Toxicology of environmental estrogens.

Published

Journal Article (Review)

It has been hypothesized that environmental contaminants that modulate endocrine signaling pathways may be causally linked to adverse health effects in humans. There has been particular concern regarding synthetic estrogens and their role in disrupting normal development of the male reproductive tract. Most estrogenic industrial compounds, such as bisphenol A (BPA) and nonylphenol, typically bind estrogen receptors alpha (ERalpha) and beta (ERbeta) and induce transactivation of estrogen-responsive genes/reporter genes, but their potencies are usually > or = 1,000-fold lower than observed for 17beta-estradiol (E2). Selective estrogen receptor modulators (SERMs) represent another class of synthetic estrogens that are being developed for treatment of hormone-dependent problems. The SERMs differentially activate wild-type ERalpha and variant forms expressing activation function 1 (ER-AF1) and AF2 (ER-AF2) in human HepG2 hepatoma cells transfected with a pC3-luciferase construct, and these in vitro differences reflect their unique in vivo biologies. The HepG2 cell assay has also been used in our laboratories to investigate the estrogenic activities of the following structurally diverse synthetic and phytoestrogens: 4'-hydroxytamoxifen; BPA; 2',4',6'-trichloro-4-biphenylol; 2',3',4',5'-tetrachloro-4-biphenylol; p-t-octylphenol; p-nonylphenol; naringenin; kepone; resveratrol; and 2,2-bis(p-hydroxyphenyl)-1,1,1-trichloroethane (HPTE). The results show that synthetic and phytoestrogens induce distinct patterns of gene activation in HepG2 and U2 osteogenic sarcoma cells, suggesting that these compounds will induce tissue-specific in vivo ER agonist or antagonist activities. The predicted differences between these compounds, based on results of the in vitro bioassay, have been confirmed. For example, BPA inhibits E2-induced responses in the rodent uterus, and HPTE and structurally related compounds are ERalpha agonists and ERbeta antagonists in assays carried out in HepG2 and other cancer cell lines.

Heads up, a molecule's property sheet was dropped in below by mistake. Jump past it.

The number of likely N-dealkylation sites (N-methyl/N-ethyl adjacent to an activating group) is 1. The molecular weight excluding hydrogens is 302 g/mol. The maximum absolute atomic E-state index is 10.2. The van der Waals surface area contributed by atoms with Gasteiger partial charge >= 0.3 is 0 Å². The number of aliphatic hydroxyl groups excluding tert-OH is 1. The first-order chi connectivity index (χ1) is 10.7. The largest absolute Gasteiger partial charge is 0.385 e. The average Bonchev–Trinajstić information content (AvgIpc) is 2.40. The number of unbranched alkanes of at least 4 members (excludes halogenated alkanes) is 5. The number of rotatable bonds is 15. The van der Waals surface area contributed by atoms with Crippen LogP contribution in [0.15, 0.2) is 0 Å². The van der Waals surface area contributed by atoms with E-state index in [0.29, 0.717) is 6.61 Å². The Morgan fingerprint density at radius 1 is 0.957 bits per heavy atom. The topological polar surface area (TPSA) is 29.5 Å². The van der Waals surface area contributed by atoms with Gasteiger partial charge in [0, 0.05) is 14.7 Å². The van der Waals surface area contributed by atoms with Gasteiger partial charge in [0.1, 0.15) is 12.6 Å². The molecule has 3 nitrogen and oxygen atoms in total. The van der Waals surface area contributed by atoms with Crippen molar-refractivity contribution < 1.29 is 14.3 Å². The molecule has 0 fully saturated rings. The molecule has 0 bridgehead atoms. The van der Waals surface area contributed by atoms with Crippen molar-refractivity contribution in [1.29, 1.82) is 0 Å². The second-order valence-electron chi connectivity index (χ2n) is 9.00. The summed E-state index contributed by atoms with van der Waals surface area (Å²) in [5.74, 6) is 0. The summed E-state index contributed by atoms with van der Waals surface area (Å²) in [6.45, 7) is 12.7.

Full Text

Duke Authors

Cited Authors

  • Safe, SH; Pallaroni, L; Yoon, K; Gaido, K; Ross, S; Saville, B; McDonnellc, D

Published Date

  • January 2001

Published In

Volume / Issue

  • 13 / 4

Start / End Page

  • 307 - 315

PubMed ID

  • 11800169

Pubmed Central ID

  • 11800169

International Standard Serial Number (ISSN)

  • 1031-3613

Digital Object Identifier (DOI)

  • 10.1071/rd00108

Language

  • eng